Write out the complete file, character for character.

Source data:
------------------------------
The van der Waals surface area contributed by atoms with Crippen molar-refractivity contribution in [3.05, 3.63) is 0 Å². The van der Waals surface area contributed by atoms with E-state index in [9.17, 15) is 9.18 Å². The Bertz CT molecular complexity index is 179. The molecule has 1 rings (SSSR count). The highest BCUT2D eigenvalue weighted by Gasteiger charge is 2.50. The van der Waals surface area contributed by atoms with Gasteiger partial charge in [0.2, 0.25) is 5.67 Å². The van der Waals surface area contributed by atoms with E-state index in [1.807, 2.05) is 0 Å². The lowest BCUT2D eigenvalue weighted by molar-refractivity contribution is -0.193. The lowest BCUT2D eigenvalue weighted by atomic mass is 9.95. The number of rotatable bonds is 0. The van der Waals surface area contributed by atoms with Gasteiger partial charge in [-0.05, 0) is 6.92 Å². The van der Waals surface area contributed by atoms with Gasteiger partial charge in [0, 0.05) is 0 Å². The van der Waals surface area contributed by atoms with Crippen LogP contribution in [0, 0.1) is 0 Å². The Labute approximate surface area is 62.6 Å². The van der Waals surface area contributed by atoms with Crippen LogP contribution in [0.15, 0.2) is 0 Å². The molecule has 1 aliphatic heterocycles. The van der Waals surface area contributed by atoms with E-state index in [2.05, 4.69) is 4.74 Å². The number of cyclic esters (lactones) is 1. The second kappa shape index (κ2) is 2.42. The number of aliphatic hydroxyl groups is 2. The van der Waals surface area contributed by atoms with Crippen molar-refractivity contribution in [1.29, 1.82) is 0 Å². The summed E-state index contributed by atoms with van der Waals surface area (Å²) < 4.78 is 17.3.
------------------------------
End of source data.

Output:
The van der Waals surface area contributed by atoms with Crippen molar-refractivity contribution in [3.05, 3.63) is 0 Å². The van der Waals surface area contributed by atoms with E-state index in [9.17, 15) is 9.18 Å². The Bertz CT molecular complexity index is 179. The molecule has 1 rings (SSSR count). The highest BCUT2D eigenvalue weighted by Gasteiger charge is 2.50. The van der Waals surface area contributed by atoms with Gasteiger partial charge in [0.2, 0.25) is 5.67 Å². The van der Waals surface area contributed by atoms with E-state index in [1.807, 2.05) is 0 Å². The lowest BCUT2D eigenvalue weighted by molar-refractivity contribution is -0.193. The lowest BCUT2D eigenvalue weighted by atomic mass is 9.95. The number of rotatable bonds is 0. The van der Waals surface area contributed by atoms with Gasteiger partial charge in [-0.05, 0) is 6.92 Å². The van der Waals surface area contributed by atoms with Gasteiger partial charge in [0, 0.05) is 0 Å². The van der Waals surface area contributed by atoms with Crippen LogP contribution in [0, 0.1) is 0 Å². The Labute approximate surface area is 62.6 Å². The van der Waals surface area contributed by atoms with Crippen LogP contribution in [0.15, 0.2) is 0 Å². The molecule has 1 aliphatic heterocycles. The van der Waals surface area contributed by atoms with E-state index in [2.05, 4.69) is 4.74 Å². The number of cyclic esters (lactones) is 1. The second kappa shape index (κ2) is 2.42. The number of aliphatic hydroxyl groups is 2. The van der Waals surface area contributed by atoms with Crippen molar-refractivity contribution in [1.29, 1.82) is 0 Å². The summed E-state index contributed by atoms with van der Waals surface area (Å²) < 4.78 is 17.3.